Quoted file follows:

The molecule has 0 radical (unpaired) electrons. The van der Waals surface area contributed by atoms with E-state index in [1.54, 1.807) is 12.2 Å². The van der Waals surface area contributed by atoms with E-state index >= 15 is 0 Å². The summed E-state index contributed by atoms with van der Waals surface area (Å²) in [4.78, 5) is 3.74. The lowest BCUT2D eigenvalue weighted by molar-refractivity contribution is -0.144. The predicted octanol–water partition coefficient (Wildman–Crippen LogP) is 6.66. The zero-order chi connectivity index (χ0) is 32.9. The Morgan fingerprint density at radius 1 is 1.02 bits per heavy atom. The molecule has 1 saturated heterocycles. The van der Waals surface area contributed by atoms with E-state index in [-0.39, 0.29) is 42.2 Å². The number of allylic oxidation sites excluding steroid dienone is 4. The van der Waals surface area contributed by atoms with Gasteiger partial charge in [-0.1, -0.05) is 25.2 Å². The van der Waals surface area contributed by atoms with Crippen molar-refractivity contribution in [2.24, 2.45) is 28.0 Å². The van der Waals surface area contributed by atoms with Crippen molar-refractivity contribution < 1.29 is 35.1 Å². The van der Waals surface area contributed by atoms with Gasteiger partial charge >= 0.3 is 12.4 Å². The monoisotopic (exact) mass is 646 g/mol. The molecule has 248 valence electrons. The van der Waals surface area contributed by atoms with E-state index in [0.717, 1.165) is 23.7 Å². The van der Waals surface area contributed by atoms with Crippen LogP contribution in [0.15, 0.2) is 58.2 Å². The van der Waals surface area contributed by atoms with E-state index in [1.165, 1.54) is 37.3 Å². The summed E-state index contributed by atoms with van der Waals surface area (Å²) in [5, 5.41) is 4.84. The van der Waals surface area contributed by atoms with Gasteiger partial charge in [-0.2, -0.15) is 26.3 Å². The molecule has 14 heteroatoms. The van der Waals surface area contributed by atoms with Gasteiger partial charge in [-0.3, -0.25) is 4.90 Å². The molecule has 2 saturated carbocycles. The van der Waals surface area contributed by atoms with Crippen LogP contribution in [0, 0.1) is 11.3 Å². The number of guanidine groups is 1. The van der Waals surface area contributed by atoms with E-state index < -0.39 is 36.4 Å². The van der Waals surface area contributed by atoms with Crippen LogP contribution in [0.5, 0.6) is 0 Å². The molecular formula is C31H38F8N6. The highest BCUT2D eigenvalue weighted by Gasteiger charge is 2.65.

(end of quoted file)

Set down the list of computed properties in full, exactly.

The molecule has 0 radical (unpaired) electrons. The van der Waals surface area contributed by atoms with E-state index in [1.54, 1.807) is 12.2 Å². The van der Waals surface area contributed by atoms with E-state index >= 15 is 0 Å². The summed E-state index contributed by atoms with van der Waals surface area (Å²) in [4.78, 5) is 3.74. The lowest BCUT2D eigenvalue weighted by molar-refractivity contribution is -0.144. The predicted octanol–water partition coefficient (Wildman–Crippen LogP) is 6.66. The zero-order chi connectivity index (χ0) is 32.9. The Morgan fingerprint density at radius 1 is 1.02 bits per heavy atom. The molecule has 1 saturated heterocycles. The van der Waals surface area contributed by atoms with E-state index in [-0.39, 0.29) is 42.2 Å². The number of allylic oxidation sites excluding steroid dienone is 4. The van der Waals surface area contributed by atoms with Gasteiger partial charge in [-0.1, -0.05) is 25.2 Å². The van der Waals surface area contributed by atoms with Crippen molar-refractivity contribution in [2.24, 2.45) is 28.0 Å². The van der Waals surface area contributed by atoms with Crippen molar-refractivity contribution < 1.29 is 35.1 Å². The van der Waals surface area contributed by atoms with Gasteiger partial charge >= 0.3 is 12.4 Å². The monoisotopic (exact) mass is 646 g/mol. The molecule has 248 valence electrons. The van der Waals surface area contributed by atoms with E-state index in [0.717, 1.165) is 23.7 Å². The van der Waals surface area contributed by atoms with Crippen LogP contribution in [0.15, 0.2) is 58.2 Å². The van der Waals surface area contributed by atoms with E-state index in [1.165, 1.54) is 37.3 Å². The summed E-state index contributed by atoms with van der Waals surface area (Å²) in [5, 5.41) is 4.84. The van der Waals surface area contributed by atoms with Gasteiger partial charge in [-0.2, -0.15) is 26.3 Å². The molecule has 14 heteroatoms. The van der Waals surface area contributed by atoms with Gasteiger partial charge in [-0.3, -0.25) is 4.90 Å². The molecule has 2 saturated carbocycles. The van der Waals surface area contributed by atoms with Crippen LogP contribution in [0, 0.1) is 11.3 Å². The number of guanidine groups is 1. The van der Waals surface area contributed by atoms with E-state index < -0.39 is 36.4 Å². The van der Waals surface area contributed by atoms with Crippen LogP contribution in [0.5, 0.6) is 0 Å². The molecular formula is C31H38F8N6. The highest BCUT2D eigenvalue weighted by Gasteiger charge is 2.65.